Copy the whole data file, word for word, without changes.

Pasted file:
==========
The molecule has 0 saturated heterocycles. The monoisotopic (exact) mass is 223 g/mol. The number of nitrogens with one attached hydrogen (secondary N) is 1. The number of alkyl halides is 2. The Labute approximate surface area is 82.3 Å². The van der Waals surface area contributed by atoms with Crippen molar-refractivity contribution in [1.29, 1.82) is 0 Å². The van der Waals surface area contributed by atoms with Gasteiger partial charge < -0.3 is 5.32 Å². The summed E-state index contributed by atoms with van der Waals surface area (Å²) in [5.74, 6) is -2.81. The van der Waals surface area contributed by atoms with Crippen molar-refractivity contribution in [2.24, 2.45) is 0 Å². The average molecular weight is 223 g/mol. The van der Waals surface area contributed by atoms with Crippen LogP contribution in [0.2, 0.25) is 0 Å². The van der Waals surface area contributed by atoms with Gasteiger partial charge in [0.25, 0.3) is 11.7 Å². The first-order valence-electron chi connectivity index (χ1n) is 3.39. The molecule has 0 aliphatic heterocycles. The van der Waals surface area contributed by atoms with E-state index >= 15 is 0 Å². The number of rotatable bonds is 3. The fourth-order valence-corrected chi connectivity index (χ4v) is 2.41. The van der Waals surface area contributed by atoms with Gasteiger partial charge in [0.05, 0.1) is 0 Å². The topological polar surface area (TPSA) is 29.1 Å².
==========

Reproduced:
The molecule has 0 saturated heterocycles. The monoisotopic (exact) mass is 223 g/mol. The number of nitrogens with one attached hydrogen (secondary N) is 1. The number of alkyl halides is 2. The Labute approximate surface area is 82.3 Å². The van der Waals surface area contributed by atoms with Crippen molar-refractivity contribution in [1.29, 1.82) is 0 Å². The van der Waals surface area contributed by atoms with Gasteiger partial charge < -0.3 is 5.32 Å². The summed E-state index contributed by atoms with van der Waals surface area (Å²) in [5.74, 6) is -2.81. The van der Waals surface area contributed by atoms with Crippen molar-refractivity contribution in [2.24, 2.45) is 0 Å². The average molecular weight is 223 g/mol. The van der Waals surface area contributed by atoms with Crippen LogP contribution in [0.2, 0.25) is 0 Å². The van der Waals surface area contributed by atoms with Gasteiger partial charge in [0.25, 0.3) is 11.7 Å². The first-order valence-electron chi connectivity index (χ1n) is 3.39. The molecule has 0 aliphatic heterocycles. The van der Waals surface area contributed by atoms with E-state index >= 15 is 0 Å². The number of rotatable bonds is 3. The fourth-order valence-corrected chi connectivity index (χ4v) is 2.41. The van der Waals surface area contributed by atoms with Gasteiger partial charge in [0.05, 0.1) is 0 Å². The topological polar surface area (TPSA) is 29.1 Å².